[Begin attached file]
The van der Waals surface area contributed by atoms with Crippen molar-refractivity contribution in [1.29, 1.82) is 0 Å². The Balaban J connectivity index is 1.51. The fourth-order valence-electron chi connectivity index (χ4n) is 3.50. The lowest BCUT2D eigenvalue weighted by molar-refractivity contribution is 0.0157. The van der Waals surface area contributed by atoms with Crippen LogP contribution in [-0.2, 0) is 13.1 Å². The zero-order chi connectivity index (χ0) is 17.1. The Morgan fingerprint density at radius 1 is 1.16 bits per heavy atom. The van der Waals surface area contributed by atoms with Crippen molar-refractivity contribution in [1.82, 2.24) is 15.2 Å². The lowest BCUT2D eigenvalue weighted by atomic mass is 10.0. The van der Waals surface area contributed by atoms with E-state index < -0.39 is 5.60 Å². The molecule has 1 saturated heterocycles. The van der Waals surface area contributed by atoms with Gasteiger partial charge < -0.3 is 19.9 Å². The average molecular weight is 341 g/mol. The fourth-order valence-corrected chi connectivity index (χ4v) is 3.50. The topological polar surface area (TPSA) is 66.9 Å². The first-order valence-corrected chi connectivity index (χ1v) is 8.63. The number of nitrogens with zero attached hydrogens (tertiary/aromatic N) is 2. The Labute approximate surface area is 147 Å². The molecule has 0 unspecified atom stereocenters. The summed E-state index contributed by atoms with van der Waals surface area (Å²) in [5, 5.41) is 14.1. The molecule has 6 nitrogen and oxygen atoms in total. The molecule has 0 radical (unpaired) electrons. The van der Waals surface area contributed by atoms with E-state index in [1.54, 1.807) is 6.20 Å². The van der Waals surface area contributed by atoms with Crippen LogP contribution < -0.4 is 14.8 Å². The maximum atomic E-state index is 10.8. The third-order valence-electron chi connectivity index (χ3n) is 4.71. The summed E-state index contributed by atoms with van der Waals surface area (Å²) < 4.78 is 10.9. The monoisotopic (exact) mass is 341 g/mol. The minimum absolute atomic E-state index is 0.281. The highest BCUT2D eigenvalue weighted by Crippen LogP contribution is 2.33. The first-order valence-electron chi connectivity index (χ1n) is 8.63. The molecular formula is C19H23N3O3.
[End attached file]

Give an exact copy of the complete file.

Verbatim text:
The van der Waals surface area contributed by atoms with Crippen molar-refractivity contribution in [1.29, 1.82) is 0 Å². The Balaban J connectivity index is 1.51. The fourth-order valence-electron chi connectivity index (χ4n) is 3.50. The lowest BCUT2D eigenvalue weighted by molar-refractivity contribution is 0.0157. The van der Waals surface area contributed by atoms with Crippen LogP contribution in [-0.2, 0) is 13.1 Å². The zero-order chi connectivity index (χ0) is 17.1. The Morgan fingerprint density at radius 1 is 1.16 bits per heavy atom. The van der Waals surface area contributed by atoms with Crippen molar-refractivity contribution in [1.82, 2.24) is 15.2 Å². The lowest BCUT2D eigenvalue weighted by atomic mass is 10.0. The van der Waals surface area contributed by atoms with E-state index < -0.39 is 5.60 Å². The molecule has 1 saturated heterocycles. The van der Waals surface area contributed by atoms with Gasteiger partial charge < -0.3 is 19.9 Å². The average molecular weight is 341 g/mol. The fourth-order valence-corrected chi connectivity index (χ4v) is 3.50. The topological polar surface area (TPSA) is 66.9 Å². The first-order valence-corrected chi connectivity index (χ1v) is 8.63. The number of nitrogens with zero attached hydrogens (tertiary/aromatic N) is 2. The Labute approximate surface area is 147 Å². The molecule has 0 unspecified atom stereocenters. The summed E-state index contributed by atoms with van der Waals surface area (Å²) in [5, 5.41) is 14.1. The molecule has 6 nitrogen and oxygen atoms in total. The molecule has 0 radical (unpaired) electrons. The van der Waals surface area contributed by atoms with E-state index in [1.54, 1.807) is 6.20 Å². The van der Waals surface area contributed by atoms with Crippen LogP contribution < -0.4 is 14.8 Å². The maximum atomic E-state index is 10.8. The third-order valence-electron chi connectivity index (χ3n) is 4.71. The summed E-state index contributed by atoms with van der Waals surface area (Å²) < 4.78 is 10.9. The monoisotopic (exact) mass is 341 g/mol. The minimum absolute atomic E-state index is 0.281. The highest BCUT2D eigenvalue weighted by Crippen LogP contribution is 2.33. The first-order valence-electron chi connectivity index (χ1n) is 8.63. The molecular formula is C19H23N3O3.